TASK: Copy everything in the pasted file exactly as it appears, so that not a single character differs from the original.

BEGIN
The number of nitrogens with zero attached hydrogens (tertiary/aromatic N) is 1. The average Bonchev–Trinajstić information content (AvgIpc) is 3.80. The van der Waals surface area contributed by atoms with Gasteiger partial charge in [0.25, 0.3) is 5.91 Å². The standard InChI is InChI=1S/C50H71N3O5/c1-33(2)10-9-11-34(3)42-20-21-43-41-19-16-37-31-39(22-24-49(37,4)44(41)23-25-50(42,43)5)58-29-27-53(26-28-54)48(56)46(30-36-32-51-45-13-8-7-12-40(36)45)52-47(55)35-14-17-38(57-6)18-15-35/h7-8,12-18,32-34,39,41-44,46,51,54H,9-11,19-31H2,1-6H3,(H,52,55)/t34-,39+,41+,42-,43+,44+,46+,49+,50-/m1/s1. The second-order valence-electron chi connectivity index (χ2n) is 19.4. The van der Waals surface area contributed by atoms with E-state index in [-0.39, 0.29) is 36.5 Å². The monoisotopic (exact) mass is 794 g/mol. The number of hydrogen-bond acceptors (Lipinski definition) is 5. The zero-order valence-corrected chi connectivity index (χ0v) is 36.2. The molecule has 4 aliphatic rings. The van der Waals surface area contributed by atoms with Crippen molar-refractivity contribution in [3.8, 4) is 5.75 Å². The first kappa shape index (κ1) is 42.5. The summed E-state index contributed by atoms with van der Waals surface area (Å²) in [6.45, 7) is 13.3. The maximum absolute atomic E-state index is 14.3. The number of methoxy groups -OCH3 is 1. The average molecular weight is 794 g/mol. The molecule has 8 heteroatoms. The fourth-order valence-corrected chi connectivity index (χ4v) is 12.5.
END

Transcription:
The number of nitrogens with zero attached hydrogens (tertiary/aromatic N) is 1. The average Bonchev–Trinajstić information content (AvgIpc) is 3.80. The van der Waals surface area contributed by atoms with Gasteiger partial charge in [0.25, 0.3) is 5.91 Å². The standard InChI is InChI=1S/C50H71N3O5/c1-33(2)10-9-11-34(3)42-20-21-43-41-19-16-37-31-39(22-24-49(37,4)44(41)23-25-50(42,43)5)58-29-27-53(26-28-54)48(56)46(30-36-32-51-45-13-8-7-12-40(36)45)52-47(55)35-14-17-38(57-6)18-15-35/h7-8,12-18,32-34,39,41-44,46,51,54H,9-11,19-31H2,1-6H3,(H,52,55)/t34-,39+,41+,42-,43+,44+,46+,49+,50-/m1/s1. The second-order valence-electron chi connectivity index (χ2n) is 19.4. The van der Waals surface area contributed by atoms with E-state index in [-0.39, 0.29) is 36.5 Å². The monoisotopic (exact) mass is 794 g/mol. The number of hydrogen-bond acceptors (Lipinski definition) is 5. The zero-order valence-corrected chi connectivity index (χ0v) is 36.2. The molecule has 4 aliphatic rings. The van der Waals surface area contributed by atoms with Crippen molar-refractivity contribution in [3.8, 4) is 5.75 Å². The first kappa shape index (κ1) is 42.5. The summed E-state index contributed by atoms with van der Waals surface area (Å²) in [6.45, 7) is 13.3. The maximum absolute atomic E-state index is 14.3. The number of methoxy groups -OCH3 is 1. The average molecular weight is 794 g/mol. The molecule has 8 heteroatoms. The fourth-order valence-corrected chi connectivity index (χ4v) is 12.5.